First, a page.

This study aims to expose more important service quality factors of dental healthcare services from perspective of Turkish culture, and assess relationship between service quality factors and patient satisfaction. Furthermore, the study reports the development process of a short scale for measurement service quality in routine clinical practice. The study was conducted at Research and Practice Hospital of Mustafa Kemal University located in Hatay, Turkey. Over a 10-day period, data collection took place in the area where patients waited for dental treatment. A total of 206 patients were personally asked to participate in the survey. A self-administrated questionnaire was used in this process. The results show that service quality structure has four factors encompassing 11 elements, namely, “physical environment of hospital”, “staff characteristics”, “interaction between hospital staff and patient”, and “administration process”. All four factors influence significantly to patient satisfaction. The quality of interaction between patient and hospital staff has stronger effect on satisfaction relative to other factors. Dental healthcare services are crucial because a large part of public have suffered from many dental illnesses in Turkey. Health Education and Healthy Manpower Situation Report prepared by Health Ministry (2010) has declared that dental health of 85% of public is disordered, dental illnesses are common, and losses of country’s economy have received higher level.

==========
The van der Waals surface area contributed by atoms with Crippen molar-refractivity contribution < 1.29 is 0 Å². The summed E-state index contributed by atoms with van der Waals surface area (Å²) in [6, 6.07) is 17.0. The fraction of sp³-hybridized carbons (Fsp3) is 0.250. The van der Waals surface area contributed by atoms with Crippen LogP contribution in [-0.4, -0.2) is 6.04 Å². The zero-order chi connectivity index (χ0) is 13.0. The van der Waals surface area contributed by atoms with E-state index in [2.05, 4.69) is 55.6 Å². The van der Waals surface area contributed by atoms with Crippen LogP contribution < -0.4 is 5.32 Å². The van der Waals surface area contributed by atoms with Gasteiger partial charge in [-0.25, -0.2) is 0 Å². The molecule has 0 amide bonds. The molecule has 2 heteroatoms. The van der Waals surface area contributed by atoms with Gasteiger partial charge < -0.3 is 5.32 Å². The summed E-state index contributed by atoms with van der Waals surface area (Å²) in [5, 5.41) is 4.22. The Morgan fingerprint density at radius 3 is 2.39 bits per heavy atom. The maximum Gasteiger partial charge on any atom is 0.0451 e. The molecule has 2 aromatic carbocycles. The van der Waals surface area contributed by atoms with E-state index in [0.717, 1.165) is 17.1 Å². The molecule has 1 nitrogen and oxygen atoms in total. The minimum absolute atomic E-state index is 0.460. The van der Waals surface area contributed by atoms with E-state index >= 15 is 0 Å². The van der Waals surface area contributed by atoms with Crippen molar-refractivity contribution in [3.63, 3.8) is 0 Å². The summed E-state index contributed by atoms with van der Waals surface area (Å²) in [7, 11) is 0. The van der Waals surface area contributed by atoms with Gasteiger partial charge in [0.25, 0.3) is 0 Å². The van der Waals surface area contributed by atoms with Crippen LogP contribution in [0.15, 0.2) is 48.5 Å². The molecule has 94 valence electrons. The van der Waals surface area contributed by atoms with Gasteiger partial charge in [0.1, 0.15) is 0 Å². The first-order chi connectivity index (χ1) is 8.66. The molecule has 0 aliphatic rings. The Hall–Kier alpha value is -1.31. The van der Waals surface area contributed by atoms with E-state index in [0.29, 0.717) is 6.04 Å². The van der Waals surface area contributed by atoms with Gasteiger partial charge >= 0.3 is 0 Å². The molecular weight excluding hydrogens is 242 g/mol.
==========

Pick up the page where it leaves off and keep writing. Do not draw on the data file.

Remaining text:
The Role of Responsible Awareness of Tourists
Petra Zabukovec Baruca, University of Primorska, Slovenia
The present paper is based on the concept of responsibility in tourism from the point of view of responsible consumer behaviour; the aim is to consider the question of the suitability of responsible consumer behaviour that is currently gaining importance in the context of sustainable tourism development. Modern forms of responsibility in tourism (e.g., sustainable tourism, ethical tourism, eco-tourism, green tourism) have emerged as a response to tourism stakeholders in global economic, social and environmental issues during the past ten years. Such forms of tourism coming to the fore are attempts to take responsibility for the impacts that tourism has on the social, economic and natural environment (Goodwin & Pender, 2005). Changes are intrinsic to human civilisation and in the modern world changes are occurring more rapidly than ever before. The need for a response in tourism’s consumers is apparent as well, and they appear to be growing more and more aware of their responsibility for social and cultural problems and have a responsible attitude (Mihalič, 1996; Urry, 2001; Shaw & Clarke, 1999; Harrison et al., 2005). Understanding tourists’ needs and having a clear picture regarding the tourist will be a prerequisite for tourism providers in the future in order for those in the industry and the surrounding societies to survive and prosper (Yavas and Babakus, 2005). In this vein, the paper investigates the role of responsible awareness of tourists and their attitude to the environment and society of destinations. Thus, an empirical study was conducted among 71 hotel guests in one of the most popular touristic areas on the Adriatic Sea in Slovenia. The results of the study show a positive relationship between guests' levels of moral responsibility and their actual responsible behaviour when staying in a hotel.
An Exploratory Study of Implementing PLM System Based on Adaptive Structuration Theory
Dr. Wen-Hsiung Wu, Kaohsiung Medical University, Taiwan, R.O.C.
Lung-Ching Fang, National Kaohsiung University of Applied Sciences, Taiwan, R.O.C.